Posterior cruciate ligament injury


Posterior cruciate ligament injury

Description, Causes and Risk Factors:

Abbreviation: PCLI.

The knee is similar to a hinge joint, located where the end of the femur (thigh bone) meets the top of the tibia (shin bone). Four main ligaments connect these two bones:

    ACL (anterior cruciate ligament): Lies in the middle of the knee. It prevents the tibia from sliding out in front of the femur, and provides rotational stability to the knee.

  • PCL (posterior cruciate ligament): Works with the ACL. It prevents the tibia from sliding backwards under the femur.

  • MCL (medial collateral ligament): Runs along the inner part (side) of the knee and prevents the knee from bending inward.

  • LCL (lateral collateral ligament): Runs along the outer part (side) of the knee and prevents the knee from bending outward.

The posterior cruciate ligament (PCL) is the strongest ligament in the knee. It extends from the top-rear surface of the tibia (bone between the knee and ankle) to the bottom-front surface of the femur (bone that extends from the pelvis to the knee). Injuries to the PCL are not as common as other knee ligament injuries. In fact, they are often subtle and more difficult to evaluate than other ligament injuries in the knee.

The ligament prevents the knee joint from posterior instability. That means it prevents the tibia from moving too much and going behind the femur.

Many times a PCL injury occurs along with injuries to other structures in the knee such as cartilage, other ligaments, and bone. The PCL is usually injured by overextending the knee (hyperextension). This can happen if you land awkwardly after jumping. The PCL can also become injured from a direct blow to the flexed knee, such as smashing your knee in a car accident (called "dashboard knee") or falling hard on a bent knee.

Athletes in sports such as football or soccer may tear their PCL when they fall on a bent knee with their foot pointed down. The shinbone hits the ground first and it moves backward. Being tackled when your knee is bent also can cause this injury.

Most PCL injuries occur with other ligament injuries and severe knee trauma. If you suspect PCL injury, it is important to be seen by a medical professional immediately.

Symptoms:

The typical symptoms of a posterior cruciate ligament injury are:

    Pain with swelling that occurs steadily and quickly after the injury.

  • Swelling that makes the knee stiff and may cause a limp.

  • Difficulty walking.

  • The knee feels unstable, like it may "give out."

Diagnosis:

During your first visit, your doctor will talk to you about your symptoms and medical history.

During the physical examination, your doctor will check all the structures of your injured knee, and compare them to your non-injured knee. Your injured knee may appear to sag backwards when bent. It might slide backwards too far, particularly when it is bent beyond a 90° angle.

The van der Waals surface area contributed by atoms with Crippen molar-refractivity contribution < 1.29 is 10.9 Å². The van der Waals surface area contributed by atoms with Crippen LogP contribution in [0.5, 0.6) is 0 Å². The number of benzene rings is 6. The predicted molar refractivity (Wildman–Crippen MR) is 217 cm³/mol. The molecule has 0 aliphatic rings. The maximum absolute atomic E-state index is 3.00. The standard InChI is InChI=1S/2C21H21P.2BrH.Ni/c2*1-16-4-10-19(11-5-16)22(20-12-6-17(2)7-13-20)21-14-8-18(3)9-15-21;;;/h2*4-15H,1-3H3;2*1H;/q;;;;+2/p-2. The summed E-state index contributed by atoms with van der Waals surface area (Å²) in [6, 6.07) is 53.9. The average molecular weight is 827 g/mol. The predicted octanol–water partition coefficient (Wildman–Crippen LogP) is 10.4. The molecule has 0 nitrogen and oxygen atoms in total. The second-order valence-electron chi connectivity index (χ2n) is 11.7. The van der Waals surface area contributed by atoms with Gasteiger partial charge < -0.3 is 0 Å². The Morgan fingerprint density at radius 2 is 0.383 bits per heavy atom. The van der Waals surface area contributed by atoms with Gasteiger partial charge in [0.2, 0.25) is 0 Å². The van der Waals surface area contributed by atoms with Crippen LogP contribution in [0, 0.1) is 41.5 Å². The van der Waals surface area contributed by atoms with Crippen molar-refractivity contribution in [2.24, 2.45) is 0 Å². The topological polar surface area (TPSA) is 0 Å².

Imaging Studies May Include:

    X-rays: Although they will not show any injury to your posterior cruciate ligament, X-rays can show whether the ligament tore off a piece of bone when it was injured. This is called an avulsion fracture.

  • MRI: This study creates better images of soft tissues like the posterior cruciate ligament.

  • Arthroscopy: If it is unclear how extensive your knee injury is, your doctor may use a surgical technique called arthroscopy to look inside your knee joint. A tiny video camera is inserted into your knee joint through a small incision. The doctor views images of the inside of the joint on a computer monitor or TV screen.

Treatment:

If you have injured just your PCL, your injury may heal quite well without surgery. Your doctor may recommend simple, nonsurgical options:

    RICE (rest, ice, gentle compression and elevation) can help speed your recovery.

  • Medications: Over-the-counter pain relievers, such as ibuprofen (Advil, Motrin, others) or naproxen (Aleve), can help relieve pain and reduce swelling.

  • Immobilization: Your doctor may recommend a brace to prevent your knee from moving. To further protect your knee, you may be given crutches to keep you from putting weight on your leg.

  • Physical therapy: As the swelling goes down, a careful rehabilitation program is started. Specific exercises will restore function to your knee and strengthen the leg muscles that support it. Strengthening the muscles in the front of your thigh (quadriceps) has been shown to be a key factor in a successful recovery.

Surgical Treatment:

Your doctor may recommend surgery if you have combined injuries. For example, if you have dislocated your knee and torn multiple ligaments including the PCL, surgery is almost always necessary.

Rebuilding the ligament: Because sewing the ligament ends back together does not usually heal, a torn posterior cruciate ligament must be rebuilt. Your doctor will replace your torn ligament with a tissue graft. This graft is taken from another part of your body, or from another human donor (cadaver). It can take several months for the graft to heal into your bone.

Procedure: Surgery to rebuild a PCL is done with an arthroscope using small incisions. Arthroscopic surgery is less invasive. The benefits of less invasive techniques include less pain from surgery, less time spent in the hospital, and quicker recovery times.

Surgical procedures to repair PCL continue to improve. More advanced techniques help patients resume a wider range of activities after rehabilitation.

NOTE: The above information is educational purpose. The information provided herein should not be used during any medical emergency or for the diagnosis or treatment of any medical condition.

DISCLAIMER: This information should not substitute for seeking responsible, professional medical care.

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